BY TARA CULP-RESSLER NOV 25, 2015 8:33AM
More young women are getting screened and diagnosed with early-stage cervical cancer, potentially because Obamacare allows them to access insurance benefits through their parents’ plans, according to a new study from American Cancer Society researchers.
The researchers examined a large database that tracks cancer cases in the United States. They compared the cancer diagnoses among women between the ages of 21 to 25 to the diagnoses among women between the ages of 26 to 34 — both before and after the Affordable Care Act’s coverage expansion took effect.
An Obamacare provision that allows young adults to remain insured through their parents’ plans until the age of 26 appears to have affected the rates of cervical cancer diagnosis among that demographic. After the ACA, the diagnosis rates significantly rose for the women in their early twenties and remained fairly constant for older women.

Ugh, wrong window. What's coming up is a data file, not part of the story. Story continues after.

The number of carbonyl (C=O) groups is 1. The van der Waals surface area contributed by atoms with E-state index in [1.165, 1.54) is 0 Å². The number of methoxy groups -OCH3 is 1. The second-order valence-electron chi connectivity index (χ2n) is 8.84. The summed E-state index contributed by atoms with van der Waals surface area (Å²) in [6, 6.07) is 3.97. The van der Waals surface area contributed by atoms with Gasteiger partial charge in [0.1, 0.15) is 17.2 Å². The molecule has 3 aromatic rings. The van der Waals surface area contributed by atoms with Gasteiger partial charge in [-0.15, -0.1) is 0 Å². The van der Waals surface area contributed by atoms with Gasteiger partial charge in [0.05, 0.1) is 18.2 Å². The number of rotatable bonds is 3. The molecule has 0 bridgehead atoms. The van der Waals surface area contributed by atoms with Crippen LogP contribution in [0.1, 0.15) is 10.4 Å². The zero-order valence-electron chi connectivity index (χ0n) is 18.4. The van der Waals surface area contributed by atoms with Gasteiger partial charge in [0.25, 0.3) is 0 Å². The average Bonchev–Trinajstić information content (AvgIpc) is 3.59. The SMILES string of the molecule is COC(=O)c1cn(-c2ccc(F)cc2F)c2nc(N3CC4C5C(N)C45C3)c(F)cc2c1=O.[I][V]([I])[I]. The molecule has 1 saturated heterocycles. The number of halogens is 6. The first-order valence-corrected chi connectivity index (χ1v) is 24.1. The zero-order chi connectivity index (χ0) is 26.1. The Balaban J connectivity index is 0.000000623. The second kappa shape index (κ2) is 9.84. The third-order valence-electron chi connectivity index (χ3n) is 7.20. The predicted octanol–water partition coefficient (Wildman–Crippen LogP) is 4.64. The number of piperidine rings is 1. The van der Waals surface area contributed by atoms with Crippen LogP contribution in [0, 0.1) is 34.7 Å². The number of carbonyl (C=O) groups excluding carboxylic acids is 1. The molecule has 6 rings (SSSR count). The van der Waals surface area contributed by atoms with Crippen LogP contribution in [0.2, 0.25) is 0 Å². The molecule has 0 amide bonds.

“It’s a very remarkable finding, actually,” researcher Dr. Ahmedin Jemal told the New York Times. “You see the effect of the ACA on the cancer outcomes.”